'http://collector:14268/api/traces'
);

const app = express();

app.use('/', async (req, res) => {
  const parent = tracer.extract(opentracing.FORMAT_HTTP_HEADERS, req.headers);
  const span = tracer.startSpan('dogs.process-request', { childOf: parent });
  const id = req.query.id;
  span.setTag('dogs.id', id);

  const name = await getDogName(id, span);
  res.send(name);
  span.finish();
});

app.listen('8080', '0.0.0.0');

async function getDogName(id, parent) {
  const names = ['Rufus', 'Rex', 'Dobby', 'Möhre', 'Jack', 'Charlie'];

  const span = tracer.startSpan('inventory.get-dog-name', {
    childOf: parent,
  });
  await new Promise((resolve) => setTimeout(resolve, 100));
  span.finish();
  return names[id];
}

Now let’s try this out. Before we’ll be able to do that, though, we also need to create a compose file with the configuration needed to launch all of the containers.

version: '3.1'

services:
  nginx:
    image: nginx:latest
    ports:
      - '80:80'
      - '443:443'
    volumes:
      - ./nginx/conf.d:/etc/nginx/conf.d
    depends_on:
      - kennels
  collector:
    image: otel/opentelemetry-collector:0.23.0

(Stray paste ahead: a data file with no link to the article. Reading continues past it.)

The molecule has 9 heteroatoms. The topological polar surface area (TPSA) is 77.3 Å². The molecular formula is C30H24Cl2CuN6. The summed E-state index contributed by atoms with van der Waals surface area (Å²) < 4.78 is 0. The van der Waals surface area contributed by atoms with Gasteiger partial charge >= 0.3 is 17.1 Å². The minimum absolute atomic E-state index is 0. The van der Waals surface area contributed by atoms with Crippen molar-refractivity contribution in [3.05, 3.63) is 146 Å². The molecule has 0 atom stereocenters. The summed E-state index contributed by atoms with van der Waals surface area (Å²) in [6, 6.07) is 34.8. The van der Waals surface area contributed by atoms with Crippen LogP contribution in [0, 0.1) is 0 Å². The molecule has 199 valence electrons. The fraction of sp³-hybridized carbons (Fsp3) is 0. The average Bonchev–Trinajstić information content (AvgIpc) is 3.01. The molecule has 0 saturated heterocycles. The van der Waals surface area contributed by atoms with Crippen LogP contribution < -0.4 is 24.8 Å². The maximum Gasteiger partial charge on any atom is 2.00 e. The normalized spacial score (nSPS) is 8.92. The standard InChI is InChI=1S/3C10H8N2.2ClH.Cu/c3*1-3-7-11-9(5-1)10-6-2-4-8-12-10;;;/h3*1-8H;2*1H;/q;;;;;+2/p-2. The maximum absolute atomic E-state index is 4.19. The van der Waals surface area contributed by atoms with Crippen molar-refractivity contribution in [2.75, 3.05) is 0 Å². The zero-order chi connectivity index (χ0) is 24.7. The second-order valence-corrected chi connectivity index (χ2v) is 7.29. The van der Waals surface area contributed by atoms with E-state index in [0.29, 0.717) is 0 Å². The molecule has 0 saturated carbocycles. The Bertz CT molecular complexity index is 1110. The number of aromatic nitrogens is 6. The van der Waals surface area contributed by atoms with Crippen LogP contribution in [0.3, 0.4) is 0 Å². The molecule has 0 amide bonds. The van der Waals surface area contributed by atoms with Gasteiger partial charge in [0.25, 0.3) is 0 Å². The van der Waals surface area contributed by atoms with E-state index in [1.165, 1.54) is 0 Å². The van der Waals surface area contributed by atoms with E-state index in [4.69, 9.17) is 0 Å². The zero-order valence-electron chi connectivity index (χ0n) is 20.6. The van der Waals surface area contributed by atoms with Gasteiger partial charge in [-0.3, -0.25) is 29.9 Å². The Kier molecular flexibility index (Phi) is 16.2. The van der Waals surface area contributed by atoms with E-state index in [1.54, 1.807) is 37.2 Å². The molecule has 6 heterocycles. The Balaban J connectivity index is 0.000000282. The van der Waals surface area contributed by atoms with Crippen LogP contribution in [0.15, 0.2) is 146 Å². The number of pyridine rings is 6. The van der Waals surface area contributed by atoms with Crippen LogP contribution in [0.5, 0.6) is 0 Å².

command: '--config /etc/otel-config.yaml'
    volumes:
      - ./otel-config.yaml:/etc/otel-config.yaml
    ports:
      - 6831:6831
  dogs:
    build: ./services/dogs
  inventory:
    build: ./services/inventory
  kennels:
    build: ./services/kennels

We won’t add any port mappings for the JavaScript services, as we won’t access them directly but rather through the NGINX reverse proxy. We’ll also set up an opentelemetry-collector, which we’ll use to collect our tracing data and forward it to our tracing backend.

receivers:
 jaeger:
   protocols:
     thrift_compact:
     thrift_http:

processors:
 batch:

exporters:
 logging:
    loglevel: debug
 otlp:
   endpoint: tempo-us-central1.grafana.net:443
   headers:
     authorization: Basic <Base64 version of your username:api-key>

service:
 pipelines:
   traces:
     receivers: [jaeger]
     processors: [batch]
     exporters: [otlp]

You may, of course, use whichever tracing backend (and UI) you want, but in this article, we’ll be using a managed version of the open source project Tempo together with Grafana Cloud. This will allow us to quickly and easily visualize, analyze, and explore our traces.